But systems, tactics and game-plans go out of the window when individuals make clusters of defensive aberrations managers cannot legislate for and, by the end of a chaotic game that offered an engrossing B movie kind of entertainment, Steve Bruce cut a most despairing figure.

Manchester United punished those mistakes mercilessly and, for a team that had started the game so poorly, they were welcome gifts.

Manchester United's Mason Greenwood in action with Newcastle United's Sean Longstaff. Photo: Phil Noble/Reuters
Manchester United's Mason Greenwood in action with Newcastle United's Sean Longstaff. Photo: Phil Noble/Reuters

"It was a bad equaliser, a worse second one, a poor third one and a ridiculous fourth one," Bruce said.

"We gifted them it. Manchester United didn't have much to do. You can't expect to come here and make those mistakes and not be punished."

They were inauspicious beginnings for Solskjaer's side, though. Gayle missed a superb chance to put Newcastle United in front before more slipshod defending preceded their goal.

Fred lost the ball in midfield, from which Gayle whipped over a cross from the left into Matty Longstaff just outside the penalty area. He lifted the ball over Manchester United's defence, where Joelinton held off Maguire, before laying the ball off for the Newcastle United midfielder - scorer of the winner in the reverse fixture at St James' Park in October - to fire home a fine finish into the bottom corner.

Bruce's team should have been flying. Instead, from there, they shot themselves in the foot repeatedly.

Andreas Pereira laid the ball off for Martial from Luke Shaw's pass but, while the France striker struck his shot cleanly, Martin Dubravka's attempts to keep the ball out were feeble, the goalkeeper pushing the ball into his near corner.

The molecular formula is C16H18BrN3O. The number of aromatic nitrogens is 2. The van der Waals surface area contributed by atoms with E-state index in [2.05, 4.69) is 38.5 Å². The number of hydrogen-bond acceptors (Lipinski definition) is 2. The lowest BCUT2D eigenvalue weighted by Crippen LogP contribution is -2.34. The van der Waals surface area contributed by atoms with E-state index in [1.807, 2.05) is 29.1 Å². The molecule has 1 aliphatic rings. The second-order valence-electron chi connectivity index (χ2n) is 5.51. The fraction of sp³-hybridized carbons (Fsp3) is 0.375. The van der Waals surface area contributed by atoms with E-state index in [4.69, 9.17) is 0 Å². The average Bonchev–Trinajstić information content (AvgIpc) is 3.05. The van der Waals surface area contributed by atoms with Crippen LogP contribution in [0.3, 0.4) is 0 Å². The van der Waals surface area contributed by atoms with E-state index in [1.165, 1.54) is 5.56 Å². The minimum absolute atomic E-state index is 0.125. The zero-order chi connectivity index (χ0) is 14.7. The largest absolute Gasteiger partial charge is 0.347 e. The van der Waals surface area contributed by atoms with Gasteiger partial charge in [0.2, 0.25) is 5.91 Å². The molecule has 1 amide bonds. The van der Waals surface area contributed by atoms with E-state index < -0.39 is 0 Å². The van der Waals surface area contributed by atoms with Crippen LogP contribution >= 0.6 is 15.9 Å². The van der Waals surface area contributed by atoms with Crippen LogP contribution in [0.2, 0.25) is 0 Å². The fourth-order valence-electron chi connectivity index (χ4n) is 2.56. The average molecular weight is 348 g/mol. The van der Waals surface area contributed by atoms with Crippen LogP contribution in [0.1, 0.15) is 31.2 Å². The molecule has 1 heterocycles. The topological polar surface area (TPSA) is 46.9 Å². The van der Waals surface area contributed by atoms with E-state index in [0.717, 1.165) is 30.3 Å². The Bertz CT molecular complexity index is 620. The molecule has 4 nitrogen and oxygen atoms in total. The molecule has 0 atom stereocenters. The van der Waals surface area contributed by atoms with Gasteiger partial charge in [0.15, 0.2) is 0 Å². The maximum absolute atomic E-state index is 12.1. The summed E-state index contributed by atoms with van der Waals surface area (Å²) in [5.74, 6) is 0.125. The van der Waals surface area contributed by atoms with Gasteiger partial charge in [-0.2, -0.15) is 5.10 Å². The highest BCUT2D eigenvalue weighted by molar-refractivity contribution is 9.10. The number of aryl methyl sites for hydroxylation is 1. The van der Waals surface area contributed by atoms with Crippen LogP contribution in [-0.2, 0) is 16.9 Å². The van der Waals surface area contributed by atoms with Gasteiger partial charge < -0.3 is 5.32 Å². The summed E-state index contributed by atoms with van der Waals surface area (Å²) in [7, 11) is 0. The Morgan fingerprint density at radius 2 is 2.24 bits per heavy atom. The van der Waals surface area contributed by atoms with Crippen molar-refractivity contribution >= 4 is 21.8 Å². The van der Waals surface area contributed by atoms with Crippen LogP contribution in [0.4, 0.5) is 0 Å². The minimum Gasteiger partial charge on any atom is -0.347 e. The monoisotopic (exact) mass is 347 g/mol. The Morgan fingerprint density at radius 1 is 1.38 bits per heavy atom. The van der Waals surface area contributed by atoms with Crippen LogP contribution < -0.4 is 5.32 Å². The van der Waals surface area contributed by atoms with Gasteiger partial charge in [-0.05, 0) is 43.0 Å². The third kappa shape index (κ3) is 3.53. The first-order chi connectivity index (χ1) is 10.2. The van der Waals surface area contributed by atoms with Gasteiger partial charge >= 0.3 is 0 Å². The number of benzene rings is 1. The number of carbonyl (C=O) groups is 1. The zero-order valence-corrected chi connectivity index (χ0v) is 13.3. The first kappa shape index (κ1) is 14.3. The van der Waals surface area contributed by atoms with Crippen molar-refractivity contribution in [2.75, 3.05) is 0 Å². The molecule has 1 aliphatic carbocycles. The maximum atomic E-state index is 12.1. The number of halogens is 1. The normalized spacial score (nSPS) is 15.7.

Still, not quite as feeble as Fernandez's own moment of weakness 12 minutes later. Initially miscontrolling Dubravka's pass out, the defender then played an abject, aimless pass into no-man's land, allowing a grateful Greenwood to latch on to the ball and unleash a thundering drive that, courtesy of a slight deflection, cannoned in off the underside of the crossbar.

Solskjaer had been willing Greenwood to pass but was not protesting too loudly as the ball hit the net.

The third did not derive from a specific individual error, and Longstaff felt he was fouled by McTominay in the build-up.

But Bruce will have been more concerned by the ease with which Fred and then Pereira worked the ball to Aaron Wan-Bissaka and even more worried by the sight of the England U-21 defender running past Jetro Willems in a straight line before crossing for Rashford, who rose quite superbly above Fabian Schar, to head home.

The second half brought little improvement for the visitors and, when Sean Longstaff played a blind pass backwards, Martial raced on to the loose ball and dinked a finish over Dubravka. Martial was denied a hat-trick when a shot from the edge of the penalty area hit a post.

This was as easy as it has probably ever been for Solskjaer as permanent manager. (© Daily Telegraph, London)